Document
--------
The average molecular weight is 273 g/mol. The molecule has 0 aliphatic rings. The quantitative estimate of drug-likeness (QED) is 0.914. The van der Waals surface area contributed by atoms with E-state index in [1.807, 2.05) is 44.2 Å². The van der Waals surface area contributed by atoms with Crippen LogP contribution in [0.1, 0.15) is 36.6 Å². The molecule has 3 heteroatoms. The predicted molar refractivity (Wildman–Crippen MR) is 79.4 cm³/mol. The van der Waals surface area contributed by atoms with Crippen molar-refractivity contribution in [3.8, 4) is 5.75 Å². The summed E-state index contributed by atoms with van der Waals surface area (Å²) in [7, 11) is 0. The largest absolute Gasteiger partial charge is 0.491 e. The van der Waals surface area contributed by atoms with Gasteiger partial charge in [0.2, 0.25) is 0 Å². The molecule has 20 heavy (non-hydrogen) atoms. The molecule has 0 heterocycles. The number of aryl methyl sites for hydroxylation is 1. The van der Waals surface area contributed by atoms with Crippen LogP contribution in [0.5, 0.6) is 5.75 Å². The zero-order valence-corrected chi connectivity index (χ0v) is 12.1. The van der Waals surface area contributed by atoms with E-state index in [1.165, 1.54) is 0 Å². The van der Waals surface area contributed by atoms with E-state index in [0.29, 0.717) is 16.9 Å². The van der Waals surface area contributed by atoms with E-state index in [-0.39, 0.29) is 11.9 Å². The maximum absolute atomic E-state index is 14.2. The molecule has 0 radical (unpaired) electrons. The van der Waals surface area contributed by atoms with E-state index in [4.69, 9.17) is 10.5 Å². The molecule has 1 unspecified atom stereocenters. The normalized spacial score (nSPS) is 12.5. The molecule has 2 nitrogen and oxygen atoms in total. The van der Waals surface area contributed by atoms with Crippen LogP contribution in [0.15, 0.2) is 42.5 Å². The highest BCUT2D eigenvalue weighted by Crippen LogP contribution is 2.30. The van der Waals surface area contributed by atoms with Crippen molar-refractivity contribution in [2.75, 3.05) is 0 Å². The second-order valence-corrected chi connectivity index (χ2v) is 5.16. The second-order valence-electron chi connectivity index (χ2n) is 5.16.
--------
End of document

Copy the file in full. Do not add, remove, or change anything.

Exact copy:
The average molecular weight is 273 g/mol. The molecule has 0 aliphatic rings. The quantitative estimate of drug-likeness (QED) is 0.914. The van der Waals surface area contributed by atoms with E-state index in [1.807, 2.05) is 44.2 Å². The van der Waals surface area contributed by atoms with Crippen LogP contribution in [0.1, 0.15) is 36.6 Å². The molecule has 3 heteroatoms. The predicted molar refractivity (Wildman–Crippen MR) is 79.4 cm³/mol. The van der Waals surface area contributed by atoms with Crippen molar-refractivity contribution in [3.8, 4) is 5.75 Å². The summed E-state index contributed by atoms with van der Waals surface area (Å²) in [7, 11) is 0. The largest absolute Gasteiger partial charge is 0.491 e. The van der Waals surface area contributed by atoms with Gasteiger partial charge in [0.2, 0.25) is 0 Å². The molecule has 20 heavy (non-hydrogen) atoms. The molecule has 0 heterocycles. The number of aryl methyl sites for hydroxylation is 1. The van der Waals surface area contributed by atoms with Crippen LogP contribution in [0.5, 0.6) is 5.75 Å². The zero-order valence-corrected chi connectivity index (χ0v) is 12.1. The van der Waals surface area contributed by atoms with E-state index in [1.165, 1.54) is 0 Å². The van der Waals surface area contributed by atoms with E-state index in [0.29, 0.717) is 16.9 Å². The van der Waals surface area contributed by atoms with E-state index in [-0.39, 0.29) is 11.9 Å². The maximum absolute atomic E-state index is 14.2. The molecule has 0 radical (unpaired) electrons. The van der Waals surface area contributed by atoms with E-state index in [4.69, 9.17) is 10.5 Å². The molecule has 1 unspecified atom stereocenters. The normalized spacial score (nSPS) is 12.5. The molecule has 2 nitrogen and oxygen atoms in total. The van der Waals surface area contributed by atoms with Crippen LogP contribution in [0.15, 0.2) is 42.5 Å². The highest BCUT2D eigenvalue weighted by Crippen LogP contribution is 2.30. The van der Waals surface area contributed by atoms with Crippen molar-refractivity contribution in [2.75, 3.05) is 0 Å². The second-order valence-corrected chi connectivity index (χ2v) is 5.16. The second-order valence-electron chi connectivity index (χ2n) is 5.16.